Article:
- The helm set-up is great, offering very good visibility forward and over the beams.
- The Hardy 42 is a boat with a timeless design, which, like its siblings, never seems to lack in popularity …
- It would be fair to say that there is near-perfect access from the saloon to the flybridge for children and pets.
The Hardy 42 comes from a yard with a zero compromise approach to boatbuilding and has a reputation for offering a high degree of comfort, practicality and performance. Greg Copp seeks to find out if you can believe everything you hear …
Semi-displacement boats have always had fans in both camps. Consequently both powerboaters and yachtsmen alike have dipped into their pockets to own a Hardy 42. This tough and practical boat, whose mildly commercial appearance is a Hardy trademark, seems just as popular today as it was at its launch, 16 years ago. Tall bulwarks, wide walk-around side decks and heavy-duty deck hardware leave you in no doubt what this boat is about. To date, 29 have been built, and few seem to come on the second-hand market today, probably for good reason.
Hardy’s customers have not all been pleasure boaters, as the RNLI have seen fit to buy Hardy 42s for crew training, just as Raymarine’s Hardy 42 Raymariner serves to test their latest electronics. Raymarine, like the RNLI, have used their boat in all conditions, with thousands of hours logged, and without the slightest complaint. In particular, they find the boat very stable at displacement speed, with little tendency to roll, which is important when focused on display screens when working.
However, most boats have been bought by private skippers like Pete Harper, with their eyes set on the horizon. Pete, whom I met some years back, took his boat from his Portsmouth berth around a good chunk of the British Isles. Having had a ‘glossy planing sports boat’ for many years, Pete told me he ‘finally got religion’ following a small windfall and bought a used Hardy 42. Like many, he started first off by pushing west, initially intending to do a week’s cruising down to Dartmouth. With a patchy weather window he had factored in plenty of time, but as the Hardy had no problems smashing through the Portland Race at the wrong time, and then across a tempestuous Lyme Bay, he found himself in Torquay by lunchtime. His then girlfriend was less than impressed and disembarked, leaving him to push on the next day single-crewed. For a devil-may-care sort of guy, this was not an issue, so what was a one-week passage became a two-week cruise, taking in Plymouth, Fowey and Falmouth before crossing to the Channel Islands, and then finally heading home.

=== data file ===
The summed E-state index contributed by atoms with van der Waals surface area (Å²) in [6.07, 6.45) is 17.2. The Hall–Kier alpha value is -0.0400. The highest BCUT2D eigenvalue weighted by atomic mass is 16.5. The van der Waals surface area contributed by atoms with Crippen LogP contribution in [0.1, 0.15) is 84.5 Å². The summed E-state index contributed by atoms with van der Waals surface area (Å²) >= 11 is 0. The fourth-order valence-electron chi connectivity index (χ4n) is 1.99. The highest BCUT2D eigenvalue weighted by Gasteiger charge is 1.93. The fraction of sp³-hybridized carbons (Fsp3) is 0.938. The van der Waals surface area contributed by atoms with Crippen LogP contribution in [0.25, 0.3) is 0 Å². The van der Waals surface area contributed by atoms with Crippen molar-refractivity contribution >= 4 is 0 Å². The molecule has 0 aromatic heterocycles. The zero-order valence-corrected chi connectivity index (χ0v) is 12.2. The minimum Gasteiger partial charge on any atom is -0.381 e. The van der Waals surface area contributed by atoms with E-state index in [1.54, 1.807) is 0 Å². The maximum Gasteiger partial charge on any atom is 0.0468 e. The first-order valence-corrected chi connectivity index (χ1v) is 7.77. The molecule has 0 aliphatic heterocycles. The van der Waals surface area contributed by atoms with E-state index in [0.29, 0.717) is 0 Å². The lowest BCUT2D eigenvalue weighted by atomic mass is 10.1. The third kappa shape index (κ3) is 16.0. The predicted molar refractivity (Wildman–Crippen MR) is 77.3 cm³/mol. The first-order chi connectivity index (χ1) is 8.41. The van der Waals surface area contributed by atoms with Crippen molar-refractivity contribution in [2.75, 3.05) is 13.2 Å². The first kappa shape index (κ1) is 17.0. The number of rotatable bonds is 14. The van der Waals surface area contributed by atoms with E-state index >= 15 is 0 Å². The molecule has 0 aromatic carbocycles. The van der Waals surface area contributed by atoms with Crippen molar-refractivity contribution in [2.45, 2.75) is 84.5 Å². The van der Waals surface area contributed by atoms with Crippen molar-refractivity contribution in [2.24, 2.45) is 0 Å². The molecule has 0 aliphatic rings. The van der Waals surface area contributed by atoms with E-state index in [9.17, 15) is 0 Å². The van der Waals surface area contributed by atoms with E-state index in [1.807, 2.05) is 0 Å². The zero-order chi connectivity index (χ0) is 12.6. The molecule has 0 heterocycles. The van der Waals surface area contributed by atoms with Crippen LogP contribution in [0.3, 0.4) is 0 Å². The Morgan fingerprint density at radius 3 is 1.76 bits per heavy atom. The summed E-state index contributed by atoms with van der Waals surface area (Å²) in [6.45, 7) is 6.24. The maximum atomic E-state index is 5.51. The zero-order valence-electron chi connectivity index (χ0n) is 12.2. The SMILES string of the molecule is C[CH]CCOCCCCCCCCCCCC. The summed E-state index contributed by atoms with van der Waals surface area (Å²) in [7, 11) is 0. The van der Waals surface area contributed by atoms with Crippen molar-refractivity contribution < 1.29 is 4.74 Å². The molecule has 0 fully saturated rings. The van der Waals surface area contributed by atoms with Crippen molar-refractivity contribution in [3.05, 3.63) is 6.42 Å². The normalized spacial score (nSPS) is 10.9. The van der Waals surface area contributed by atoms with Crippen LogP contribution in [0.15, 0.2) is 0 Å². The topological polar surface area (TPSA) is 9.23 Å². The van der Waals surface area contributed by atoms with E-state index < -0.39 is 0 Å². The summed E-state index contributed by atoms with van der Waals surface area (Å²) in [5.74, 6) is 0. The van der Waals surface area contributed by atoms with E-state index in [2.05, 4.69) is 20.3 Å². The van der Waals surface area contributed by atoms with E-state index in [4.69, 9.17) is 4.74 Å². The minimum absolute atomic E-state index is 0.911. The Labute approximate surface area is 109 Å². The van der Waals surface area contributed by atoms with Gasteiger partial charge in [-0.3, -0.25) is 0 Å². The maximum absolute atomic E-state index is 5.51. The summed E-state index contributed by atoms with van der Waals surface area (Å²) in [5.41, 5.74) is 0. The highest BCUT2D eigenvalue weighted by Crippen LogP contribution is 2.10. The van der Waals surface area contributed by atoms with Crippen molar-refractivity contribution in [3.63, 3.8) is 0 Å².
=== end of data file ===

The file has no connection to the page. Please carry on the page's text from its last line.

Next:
Pete’s boat is fitted with twin 420hp Yanmar 6LY2 STEs, which have been trouble free since he has owned the boat. They came with a good service history, and when he first bought the boat it had just been scrubbed, so the hull was good and slippery. Consequently the boat was capable of hitting around 24 knots on his return passage from Guernsey, when he was outrunning a weather front coming in from the west.
The best cruising speed for the Hardy 42 is around 18 knots, at which point the boat returns just about 0.8mpg in the case of a MAN/Catterpillar-powered boat. You can certainly push up into the early 20s, but like any semi-displacement boat, the moment you start getting towards wide-open throttle there is a fuel penalty to pay. Flat out at 24 knots, a Yanmar-powered 42 will drink around 40gph, which equates to 0.6mpg, while the later common-rail injected MAN/Cat engines will improve on this slightly. There is a flip side inasmuch as, time permitting, you can settle down to an 8-knot cruise at 2.7 mpg and, with the autopilot on, descend into the galley for brews and butties, something Pete would never have dreamed of in his old Cranchi. The galley is the traditional enclosed U shape, which works well if there is any seaway as you can wedge yourself in. This earlier galley design enabled a third, single-berth cabin opposite under the helm/dash area. This is great if you need it, but many people preferred the later galley design, which gave you an extra utility space for a full-size fridge/freezer and extra storage in place of this small cabin. This design change, as far as I am aware, took place in 2005. It is also worth noting that the early boats had a second fridge in the saloon, so were hardly lacking in this department.
The helm set-up is great, offering very good visibility forward and over the beams. Being an aft cabin boat, you have a wide blind spot looking aft, so a rear-view camera is a good idea if you intend to berth her from below. The twin helm seats are sprung, and sufficiently elevated to look over the bow easily when seated. For the first few years of the boat’s production, the helm accommodated just one 12″ plotter. In 2005, this changed to a double-display design, which was a sensible move, as not only did it give the navigator something to play with, but it also meant you could have an infrared camera watching over your engines, among other things. A total systems display panel sits above the windscreen, making it easy to keep a check on everything at a glance.
The forward guest cabin has a convertible V berth with a reasonable amount of storage and en suite access to the day heads. For a 42ft boat it is a touch on the small side, but to enlarge it would be to reduce the day heads or galley, which is not a realistic option. The later post-2005 boats have an optional bigger day heads with a separate shower compartment, as a result of losing the third cabin.